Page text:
21 Dec 21/12/09 – ‘Magic Dust’ – an article in December’s Wiltshire Magazine
Appleford, a specialist school for children with dyslexia or dyspraxia, has high aims for its pupils.
The first thing you notice about Appleford School, in Shrewton is the amount of smiling faces from both pupils and staff. The atmosphere is incredibly friendly, a feeling which is compounded by its new Headmistress Lesley Nell. “We are a close knit school community,” she says, “offering specialist education to dyslexic students. Our whole school approach to dyslexia is to restore confidence, unlocking and developing the individual skills and talents of the children.”
Apple Day has just taken place, the equivalent of its Founder’s Day and the pupils have just released a cloud of red balloons to mark the occasion and to celebrate Dyspraxia Awareness Week, another condition closely associated with dyslexia. There is an air of excitement as the children watch their balloons float away. Each had a message asking to be returned to Appleford attached to it and they have heard that one was found as far away as the coast of France in the past.
Co-founded in 1988 by Educational Psychologist Dr Peter Gardner, Appleford School is a day, weekly and full boarding school for children with dyslexia and associated learning difficulties between the ages of 7 and 14. Set in 8 acres of beautiful Wiltshire parkland, Appleford is a home from home for its 80 or so pupils. Dr Gardner was concerned that dyslexia wasn’t being recognised in schools and that there was a shortage of quality provision for dyslexic children. In Appleford he wanted to create a school where children would be able to benefit from specialist teaching and therefore flourish in their education.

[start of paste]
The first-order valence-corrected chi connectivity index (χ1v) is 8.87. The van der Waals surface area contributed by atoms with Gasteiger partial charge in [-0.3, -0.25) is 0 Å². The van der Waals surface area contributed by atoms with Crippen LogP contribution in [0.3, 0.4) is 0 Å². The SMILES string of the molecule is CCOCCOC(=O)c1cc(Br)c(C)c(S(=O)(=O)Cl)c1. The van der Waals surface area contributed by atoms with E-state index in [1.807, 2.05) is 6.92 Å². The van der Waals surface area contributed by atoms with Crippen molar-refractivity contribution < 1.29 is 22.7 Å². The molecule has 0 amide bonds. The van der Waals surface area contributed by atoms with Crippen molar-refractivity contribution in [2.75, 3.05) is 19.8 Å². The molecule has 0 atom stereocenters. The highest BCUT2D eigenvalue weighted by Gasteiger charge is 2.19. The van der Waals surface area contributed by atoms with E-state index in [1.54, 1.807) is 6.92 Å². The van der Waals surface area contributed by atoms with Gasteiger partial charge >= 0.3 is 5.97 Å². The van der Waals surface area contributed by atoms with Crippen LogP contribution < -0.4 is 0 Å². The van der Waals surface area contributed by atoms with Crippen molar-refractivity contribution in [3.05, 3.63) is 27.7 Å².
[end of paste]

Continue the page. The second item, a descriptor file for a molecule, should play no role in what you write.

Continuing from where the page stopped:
Appleford is such a success that it has been awarded 2 consecutive ‘Outstanding’ Ofsted grades in both education and care.
As an Educational Psychologist, Peter Gardner understands the difficulties faced by children and their parents when coming to terms with and understanding dyslexia. “Most children do know they are dyslexic but this is usually as a result of their experience of school. They know they are struggling in comparison to other children, despite their best efforts and this can be very upsetting. They often think they are stupid. Parents are reluctant to label their children but it is important for them to understand that there is a real reason for their difficulties and with the correct teaching and encouragement it will not hold them back. To find out that you are dyslexic can be a huge relief to a struggling child.”
Indeed, many extremely successful and famous people are dyslexic from Sir Richard Branson to actress Keira Knightley.
The next important date in the Appleford calendar is Dyslexia Awareness Week in November. To raise awareness, the pupils are taking part in a special project. They have each been asked to write down what being dyslexic means to them on a piece of card. These will be tied with a ribbon to the magnolia tree in Salisbury’s Elizabeth Gardens for local people to read and inspire. In the pupil’s own words:
“Being dyslexic is good because your brain can be wired up in a different and brilliant way.” Edward, aged 11.
Lesley Nell, who has recently joined the school, is focused on her task as Head and the challenges this will bring: “I aim to champion dyslexia as a gift, not a hindrance to achievement,” she confirms. “My hope is to continue to make improvements to enable the children to carry on enjoying learning, developing their talents and passions, and loving coming to school.
At Appleford it is strongly believed that in the right surroundings dyslexic children can start to realise their full potential. By being taught within a caring, happy and structured framework the children soon develop the self-respect, self-reliance and self-discipline which they are so desperately seeking and needing. It can open them to a world where they can achieve anything, which they truly can. As Martin Cooke, Headmaster of Claysmore School, says: “Appleford School sprinkles magic dust over dyslexic children.”